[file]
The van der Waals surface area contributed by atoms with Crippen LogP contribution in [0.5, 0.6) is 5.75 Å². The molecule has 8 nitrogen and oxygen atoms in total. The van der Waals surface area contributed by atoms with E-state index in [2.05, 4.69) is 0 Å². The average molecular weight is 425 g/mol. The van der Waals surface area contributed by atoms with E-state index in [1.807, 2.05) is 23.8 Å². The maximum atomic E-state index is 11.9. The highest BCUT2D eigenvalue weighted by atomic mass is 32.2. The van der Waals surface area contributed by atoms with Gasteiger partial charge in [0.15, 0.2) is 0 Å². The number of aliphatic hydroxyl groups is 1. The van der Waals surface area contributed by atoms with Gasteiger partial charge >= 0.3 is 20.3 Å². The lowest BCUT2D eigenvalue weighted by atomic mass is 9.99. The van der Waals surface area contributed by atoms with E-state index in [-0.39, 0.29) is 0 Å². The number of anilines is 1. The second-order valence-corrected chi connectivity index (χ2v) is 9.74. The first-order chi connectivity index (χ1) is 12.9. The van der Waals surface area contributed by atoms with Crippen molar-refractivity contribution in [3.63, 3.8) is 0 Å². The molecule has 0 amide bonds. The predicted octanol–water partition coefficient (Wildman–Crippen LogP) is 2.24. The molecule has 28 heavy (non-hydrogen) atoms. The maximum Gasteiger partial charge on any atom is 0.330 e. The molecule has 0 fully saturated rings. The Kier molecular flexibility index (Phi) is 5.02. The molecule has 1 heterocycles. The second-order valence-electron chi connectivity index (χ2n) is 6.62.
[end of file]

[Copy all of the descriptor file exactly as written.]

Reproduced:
The van der Waals surface area contributed by atoms with Crippen LogP contribution in [0.5, 0.6) is 5.75 Å². The molecule has 8 nitrogen and oxygen atoms in total. The van der Waals surface area contributed by atoms with E-state index in [2.05, 4.69) is 0 Å². The average molecular weight is 425 g/mol. The van der Waals surface area contributed by atoms with E-state index in [1.807, 2.05) is 23.8 Å². The maximum atomic E-state index is 11.9. The highest BCUT2D eigenvalue weighted by atomic mass is 32.2. The van der Waals surface area contributed by atoms with Gasteiger partial charge in [0.15, 0.2) is 0 Å². The number of aliphatic hydroxyl groups is 1. The van der Waals surface area contributed by atoms with Gasteiger partial charge >= 0.3 is 20.3 Å². The lowest BCUT2D eigenvalue weighted by atomic mass is 9.99. The van der Waals surface area contributed by atoms with E-state index in [-0.39, 0.29) is 0 Å². The number of anilines is 1. The second-order valence-corrected chi connectivity index (χ2v) is 9.74. The first-order chi connectivity index (χ1) is 12.9. The van der Waals surface area contributed by atoms with Crippen molar-refractivity contribution in [3.63, 3.8) is 0 Å². The molecule has 0 amide bonds. The predicted octanol–water partition coefficient (Wildman–Crippen LogP) is 2.24. The molecule has 28 heavy (non-hydrogen) atoms. The maximum Gasteiger partial charge on any atom is 0.330 e. The molecule has 0 fully saturated rings. The Kier molecular flexibility index (Phi) is 5.02. The molecule has 1 heterocycles. The second-order valence-electron chi connectivity index (χ2n) is 6.62.